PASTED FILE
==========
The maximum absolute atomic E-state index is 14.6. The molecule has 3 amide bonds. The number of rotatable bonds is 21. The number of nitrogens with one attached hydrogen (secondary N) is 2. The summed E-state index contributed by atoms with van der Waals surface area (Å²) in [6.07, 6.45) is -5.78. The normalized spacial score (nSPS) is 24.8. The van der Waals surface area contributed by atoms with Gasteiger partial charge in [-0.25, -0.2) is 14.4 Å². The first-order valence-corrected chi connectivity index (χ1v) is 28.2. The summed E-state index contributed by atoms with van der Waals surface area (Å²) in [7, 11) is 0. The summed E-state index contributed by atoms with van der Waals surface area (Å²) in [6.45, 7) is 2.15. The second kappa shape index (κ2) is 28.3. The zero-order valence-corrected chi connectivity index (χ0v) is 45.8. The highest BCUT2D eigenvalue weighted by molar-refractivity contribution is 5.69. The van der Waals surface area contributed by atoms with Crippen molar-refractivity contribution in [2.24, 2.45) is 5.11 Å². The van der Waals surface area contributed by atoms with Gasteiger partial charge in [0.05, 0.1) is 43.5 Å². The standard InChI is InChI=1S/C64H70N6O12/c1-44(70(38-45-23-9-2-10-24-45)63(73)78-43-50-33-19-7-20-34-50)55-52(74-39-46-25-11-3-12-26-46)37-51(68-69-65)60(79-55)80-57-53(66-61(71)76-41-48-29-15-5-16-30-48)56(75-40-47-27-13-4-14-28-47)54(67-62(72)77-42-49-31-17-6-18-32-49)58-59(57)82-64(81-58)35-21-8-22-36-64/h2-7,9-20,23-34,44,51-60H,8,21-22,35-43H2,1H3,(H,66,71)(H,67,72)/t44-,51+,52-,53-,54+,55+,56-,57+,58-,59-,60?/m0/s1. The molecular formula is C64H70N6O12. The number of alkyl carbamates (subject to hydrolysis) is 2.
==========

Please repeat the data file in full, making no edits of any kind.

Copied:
The maximum absolute atomic E-state index is 14.6. The molecule has 3 amide bonds. The number of rotatable bonds is 21. The number of nitrogens with one attached hydrogen (secondary N) is 2. The summed E-state index contributed by atoms with van der Waals surface area (Å²) in [6.07, 6.45) is -5.78. The normalized spacial score (nSPS) is 24.8. The van der Waals surface area contributed by atoms with Gasteiger partial charge in [-0.25, -0.2) is 14.4 Å². The first-order valence-corrected chi connectivity index (χ1v) is 28.2. The summed E-state index contributed by atoms with van der Waals surface area (Å²) in [7, 11) is 0. The summed E-state index contributed by atoms with van der Waals surface area (Å²) in [6.45, 7) is 2.15. The second kappa shape index (κ2) is 28.3. The zero-order valence-corrected chi connectivity index (χ0v) is 45.8. The highest BCUT2D eigenvalue weighted by molar-refractivity contribution is 5.69. The van der Waals surface area contributed by atoms with Crippen molar-refractivity contribution in [2.24, 2.45) is 5.11 Å². The van der Waals surface area contributed by atoms with Gasteiger partial charge in [0.05, 0.1) is 43.5 Å². The standard InChI is InChI=1S/C64H70N6O12/c1-44(70(38-45-23-9-2-10-24-45)63(73)78-43-50-33-19-7-20-34-50)55-52(74-39-46-25-11-3-12-26-46)37-51(68-69-65)60(79-55)80-57-53(66-61(71)76-41-48-29-15-5-16-30-48)56(75-40-47-27-13-4-14-28-47)54(67-62(72)77-42-49-31-17-6-18-32-49)58-59(57)82-64(81-58)35-21-8-22-36-64/h2-7,9-20,23-34,44,51-60H,8,21-22,35-43H2,1H3,(H,66,71)(H,67,72)/t44-,51+,52-,53-,54+,55+,56-,57+,58-,59-,60?/m0/s1. The molecular formula is C64H70N6O12. The number of alkyl carbamates (subject to hydrolysis) is 2.